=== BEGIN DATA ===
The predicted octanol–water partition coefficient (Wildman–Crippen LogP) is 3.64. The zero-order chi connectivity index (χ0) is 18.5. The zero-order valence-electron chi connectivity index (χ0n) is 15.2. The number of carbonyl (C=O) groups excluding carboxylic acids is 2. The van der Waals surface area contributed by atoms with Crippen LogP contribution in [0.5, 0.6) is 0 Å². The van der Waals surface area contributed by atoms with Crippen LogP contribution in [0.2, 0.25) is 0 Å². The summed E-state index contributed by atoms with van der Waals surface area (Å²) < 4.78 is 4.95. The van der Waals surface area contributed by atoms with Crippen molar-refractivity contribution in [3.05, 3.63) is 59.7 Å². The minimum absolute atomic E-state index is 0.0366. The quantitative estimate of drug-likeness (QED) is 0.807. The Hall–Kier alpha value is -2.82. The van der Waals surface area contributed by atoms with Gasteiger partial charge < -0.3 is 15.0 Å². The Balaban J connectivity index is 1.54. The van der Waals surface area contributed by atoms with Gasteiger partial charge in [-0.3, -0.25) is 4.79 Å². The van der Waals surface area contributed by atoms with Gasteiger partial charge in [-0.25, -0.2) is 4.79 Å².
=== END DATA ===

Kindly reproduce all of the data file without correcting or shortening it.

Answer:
The predicted octanol–water partition coefficient (Wildman–Crippen LogP) is 3.64. The zero-order chi connectivity index (χ0) is 18.5. The zero-order valence-electron chi connectivity index (χ0n) is 15.2. The number of carbonyl (C=O) groups excluding carboxylic acids is 2. The van der Waals surface area contributed by atoms with Crippen LogP contribution in [0.5, 0.6) is 0 Å². The van der Waals surface area contributed by atoms with Crippen LogP contribution in [0.2, 0.25) is 0 Å². The summed E-state index contributed by atoms with van der Waals surface area (Å²) < 4.78 is 4.95. The van der Waals surface area contributed by atoms with Crippen molar-refractivity contribution in [3.05, 3.63) is 59.7 Å². The minimum absolute atomic E-state index is 0.0366. The quantitative estimate of drug-likeness (QED) is 0.807. The Hall–Kier alpha value is -2.82. The van der Waals surface area contributed by atoms with Gasteiger partial charge < -0.3 is 15.0 Å². The Balaban J connectivity index is 1.54. The van der Waals surface area contributed by atoms with Gasteiger partial charge in [-0.3, -0.25) is 4.79 Å². The van der Waals surface area contributed by atoms with Gasteiger partial charge in [-0.25, -0.2) is 4.79 Å².